Sunday, April 11, 2010

Deconstructing Jesus

In his book, Deconstructing Jesus, Robert M. Price opens by pointing out that scholars in search of the historical Jesus often create him in their own image. Depending on what parts of the scriptural record you consider to be genuine, Jesus could have been a messianic king, a progressive Pharisee, a Galilean shaman, or a Hellenistic sage. However, if Jesus can be interpreted to be whoever you want him to be, it makes the whole question of a historical Jesus meaningless.

In order to uncover the true historical Jesus, we must take away everything which came from a different source. Price points out anachronisms in the Gospels proving certain sayings couldn't have been said during the time of Jesus. For example, there were virtually no synagogues or Pharisees in Galilee until after 70 CE. Also, the term "Rabbi" wasn't used as a title before the second century.

The mystery of what the number 153 means in John 21:11 ("Simon Peter went up, and drew the net to land full of great fishes, an hundred and fifty and three: and for all there were so many, yet was not the net broken.") is solved by turning to Pythagoras. One of the miracles of Pythagoras involved him correctly guessing the exact number of fish in a net. 153 is a significant number to Pythagoreans because it's the sum of 1+2+3+4+5+6+7+8+9+10+11+12+13+14+15+16+17. It's also what you get when you add 1+(1X2)+(1X2X3)+(1X2X3X4)+(1X2X3X4X5). Also, if you add together the cubes of the three digits in 153, you get 153. It's what Pythagoreans call a "triangular" number.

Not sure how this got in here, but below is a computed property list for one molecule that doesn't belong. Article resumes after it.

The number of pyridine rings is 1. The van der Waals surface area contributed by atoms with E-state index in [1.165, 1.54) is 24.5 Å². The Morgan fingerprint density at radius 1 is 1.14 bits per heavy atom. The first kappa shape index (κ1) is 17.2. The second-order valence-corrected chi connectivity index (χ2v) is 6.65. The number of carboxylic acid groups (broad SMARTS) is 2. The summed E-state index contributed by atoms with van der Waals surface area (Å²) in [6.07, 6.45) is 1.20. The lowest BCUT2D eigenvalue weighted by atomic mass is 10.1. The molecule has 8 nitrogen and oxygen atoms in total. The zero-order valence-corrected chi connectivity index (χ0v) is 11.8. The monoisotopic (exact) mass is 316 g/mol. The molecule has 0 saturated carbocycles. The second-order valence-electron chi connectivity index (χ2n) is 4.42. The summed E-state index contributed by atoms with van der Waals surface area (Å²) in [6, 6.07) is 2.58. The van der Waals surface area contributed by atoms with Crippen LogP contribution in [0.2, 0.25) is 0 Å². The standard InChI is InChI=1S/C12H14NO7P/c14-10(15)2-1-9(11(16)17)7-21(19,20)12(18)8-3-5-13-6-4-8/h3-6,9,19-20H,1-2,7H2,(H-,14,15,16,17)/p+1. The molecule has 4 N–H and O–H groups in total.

Price examines the Sufi preserved sayings of Jesus and also notes the similarities between the sayings of Jesus and aphorisms of the rabbis in the Mishnah as well as Cynic and Stoic philosophers. In a very interesting chapter, he details how Rene Girard's scapegoat theory can be applied to the story of Jesus.

Price also devotes a chapter to ancient romance novels such as Chariton's Chaereas and Callirhoe, Iamblichus' Babylonian Story, the Ephesian Tale of Xenophon, Achilles Tatius' Leucippe and Clitophon, Longus' Daphnis and Chloe, Heliodorus' Ethiopian Story, and Apuleius' The Golden Ass. A common plot involves the heroine falling into a coma, being prematurely buried, and kidnapped by grave robbers. Her lover is shocked to find her tomb empty, eventually finds her, but gets crucified because the king wants her for himself. The lover is saved from crucifixion at the last moment and is reunited with his love, although he thinks that she's a ghost at first.

Price points out parallels between Jesus and other mythical savior figures (like Dionysus, Jesus turns water into wine and describes himself as a life-giving grapevine (John 15:1-10)). Also, he points out how parts of Jesus' story are borrowed from other messianic figures. The trial of Jesus is lifted straight from the trial of Jesus ben-Ananias as described by Josephus. The cleansing of the temple is based on Simon bar-Giora. Jesus is also based on Cleomenes, Carabbas, Theudas, Jesus ben-Sapphiah, Jesus bar-Abbas, Elymas bar-Jesus and Jesus Justus among others. Jesus is also based on Old Testament figures such as Joshua (which is a variant form of Jesus), Jonah, Elisha, and Moses. Mark's crucifixion account is taken from Psalm 22.

It's not even certain that Jesus was crucified by Pilot since there is another tradition in which Jesus is crucified by Herod. There's also a Jewish tradition that Jesus died in 100 BCE. 1 Corinthians 2:8 and Colossians 2:15 attribute the death of Jesus to spiritual entities rather than earthly rulers.

So, after we remove the borrowed stories and sayings, what are we left with? Nothing. Just as with Hercules, there might have originally been a historical figure behind the myths, but when you strip the myths away, nothing of the historical person is left. If there was an historical Jesus, no information about him survives.